Can you specify what you know about long support cycles w.r.t. 2.6.32. My project currently is using 2.6.27, which has been getting special attention from kernel.org
regarding patches and some backporting (I think). Previously, kernel.org
had supported 2.6.16 in such a manner for quite some time.
This is the dilemma one faces. It is difficult in my experience to determine when critical kernel interfaces may have changed kernel to kernel. There are decent notes and highlights kept at http://kernelnewbies.org/LinuxChanges
, but it is difficult to read through and tally what may or may not be of significant concern. Certainly, if using Squeeze Grip, all of the Emdebian packages are built against the 2.6.32 kernel headers, and will expect the interfaces found in that kernel. It is likely there will be a high degree of compatibility for these packages back a certain number of kernels and forwards a certain number of kernels, but no guarantees.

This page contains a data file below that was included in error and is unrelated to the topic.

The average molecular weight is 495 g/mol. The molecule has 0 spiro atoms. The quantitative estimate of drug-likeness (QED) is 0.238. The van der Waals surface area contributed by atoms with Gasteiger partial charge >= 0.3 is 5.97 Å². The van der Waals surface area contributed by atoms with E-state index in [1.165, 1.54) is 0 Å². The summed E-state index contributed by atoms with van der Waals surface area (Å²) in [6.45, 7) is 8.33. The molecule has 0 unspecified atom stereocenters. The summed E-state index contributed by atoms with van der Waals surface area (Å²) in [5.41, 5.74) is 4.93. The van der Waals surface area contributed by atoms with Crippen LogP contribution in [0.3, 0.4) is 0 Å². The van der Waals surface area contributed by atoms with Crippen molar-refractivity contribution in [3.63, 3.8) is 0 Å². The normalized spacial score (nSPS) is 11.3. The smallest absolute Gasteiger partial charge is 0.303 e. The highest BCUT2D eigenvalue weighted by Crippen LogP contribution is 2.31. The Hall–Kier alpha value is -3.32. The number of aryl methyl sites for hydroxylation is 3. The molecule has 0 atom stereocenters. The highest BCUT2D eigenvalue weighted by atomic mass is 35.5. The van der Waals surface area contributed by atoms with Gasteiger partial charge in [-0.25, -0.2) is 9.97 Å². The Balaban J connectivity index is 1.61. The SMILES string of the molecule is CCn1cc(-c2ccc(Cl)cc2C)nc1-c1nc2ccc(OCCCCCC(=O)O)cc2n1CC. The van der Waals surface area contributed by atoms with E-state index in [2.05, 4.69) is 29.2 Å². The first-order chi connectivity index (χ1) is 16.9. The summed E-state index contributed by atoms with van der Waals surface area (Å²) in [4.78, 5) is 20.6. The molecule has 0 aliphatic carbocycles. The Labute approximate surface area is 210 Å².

I am considering porting forward to 2.6.32, since I am now targeting Squeeze, but want to do so only if there is some long term support for security fixes and patches. It's a lot of work to do the port forward, since I maintain the kernel and all of the customizations needed for my system under revision control and need to systematically apply the same changes to a new kernel. Also, this makes using a Debian kernel even more troublesome, since kernel.org
at least publishes delta patch revisions as they update a kernel, which can be easily applied in order to update a modified tree. I'm not sure how I'd exactly pick through the changes to a Debian kernel package to apply changes (security updates, bug fixes, etc) from the patch directory as it changes over the life of the package. It's not nearly as simple as picking up the delta patches from kernel.org
, since there is no straightforward way I know of to decipher the chronology of patches, or to even know if they are additive.